To what extent has Chinese intelligence penetrated Israel in the realm of industrial-technological espionage or for purposes of exerting influence? When senior figures in the defense establishment are asked this question, an uneasy silence usually follows. The sensitivity is clear. Israel has for years been navigating between the desire to strengthen its relations with China and fear of angering the United States, which still considers China its major rival (notwithstanding the current crisis with Moscow).
Netanyahu, as prime minister, pushed hard to promote technological transactions with the vast Chinese market. But in his last years in office, and even more so in the Naftali Bennett era, Israel has been compelled to curb this progress in light of American objections. Flagrant examples of this tendency were the American veto of Israeli deals with China to acquire a fifth-generation cellular infrastructure, and the upgrading of the Israeli governmental mechanism for supervising foreign investments (at the request of Washington, which is still not satisfied).
Until about a year ago, Nir Ben Moshe was in charge of security in the defense establishment (Malmab, Hebrew acronym for “director of security of the defense establishment”) and dealt intensively with the issue of Chinese penetration of Israel. So an article by Ben Moshe about Chinese espionage on the website of the Institute for National Security Studies is of special interest. Ben Moshe adds a number of presumptions and reservations to his exceptional text, but the reader can probably forgo them. This is the rare case of one who truly knows.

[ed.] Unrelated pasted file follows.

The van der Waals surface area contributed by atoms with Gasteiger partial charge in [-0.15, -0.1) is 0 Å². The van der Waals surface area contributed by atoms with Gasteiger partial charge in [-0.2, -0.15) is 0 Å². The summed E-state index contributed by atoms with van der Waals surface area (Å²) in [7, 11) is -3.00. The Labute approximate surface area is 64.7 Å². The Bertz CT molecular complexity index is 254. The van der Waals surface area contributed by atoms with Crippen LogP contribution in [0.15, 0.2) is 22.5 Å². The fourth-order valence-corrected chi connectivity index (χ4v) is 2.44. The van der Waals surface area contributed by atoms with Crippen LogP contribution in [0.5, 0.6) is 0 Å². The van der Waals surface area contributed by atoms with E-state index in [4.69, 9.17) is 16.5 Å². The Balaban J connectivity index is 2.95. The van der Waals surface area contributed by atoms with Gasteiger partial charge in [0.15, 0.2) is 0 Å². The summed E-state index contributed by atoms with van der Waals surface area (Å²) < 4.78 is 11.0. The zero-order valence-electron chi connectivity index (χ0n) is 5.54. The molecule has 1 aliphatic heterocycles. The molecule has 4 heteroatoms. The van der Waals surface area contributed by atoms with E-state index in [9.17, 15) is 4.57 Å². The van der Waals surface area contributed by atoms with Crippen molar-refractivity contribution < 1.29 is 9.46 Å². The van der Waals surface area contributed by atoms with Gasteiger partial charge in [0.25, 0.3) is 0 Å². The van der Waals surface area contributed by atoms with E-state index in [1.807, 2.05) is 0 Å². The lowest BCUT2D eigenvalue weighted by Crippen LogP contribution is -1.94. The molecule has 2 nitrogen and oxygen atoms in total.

“Israel,” he writes, “is seen by China as a leading technological power. Israel’s advanced capabilities in elite technology, cyber, medicine, agriculture and more have the potential to contribute technologically to almost every aspect of China’s build-up plans … Consequently, alongside the overt and agreed-upon activity, it is likely that China’s intelligence agencies are working in Israel to attain its objectives in espionage efforts, as well as in other countries of value to it. As in the United States, it cannot be ruled out that government ministries, defense industries and civilian companies in Israel have been attacked in the service of China’s intelligence objectives.
“It is also likely that a substantial focus of interest in the eyes of Chinese intelligence is the complex system of relations between Israel and its ally, the United States. The security establishment and the IDF are likely a target of said Chinese intelligence efforts, both in themselves and considering their deep connections with their counterparts in the United States.”
Israel, he notes, “is quite exposed to cyberattacks that aim to steal knowledge. This is due to the extensive use of computers and digital information, alongside well-established communications infrastructure in Israel, as well as the relative ease of attaining remote access, with little risk to attackers.” Ben Moshe recalls that last August a coordinated cyberattack from China was uncovered on dozens of private and governmental bodies in Israel.
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China, he sums up, is not an enemy, and Israel’s economic ties with that country are of great importance. However, its methods of operation pose a considerable challenge to Israel, “as an attractive target and a source of advanced technology. There are few real public indications of Chinese espionage in Israel, but it is likely that the intelligence community in Israel sees a broader and deeper picture. … The intelligence threat to the military-industrial system, with an emphasis on its relations with the United States, is especially significant. … A first essential step for coping with the challenge is increasing awareness of the risk and its implications,” he sums up.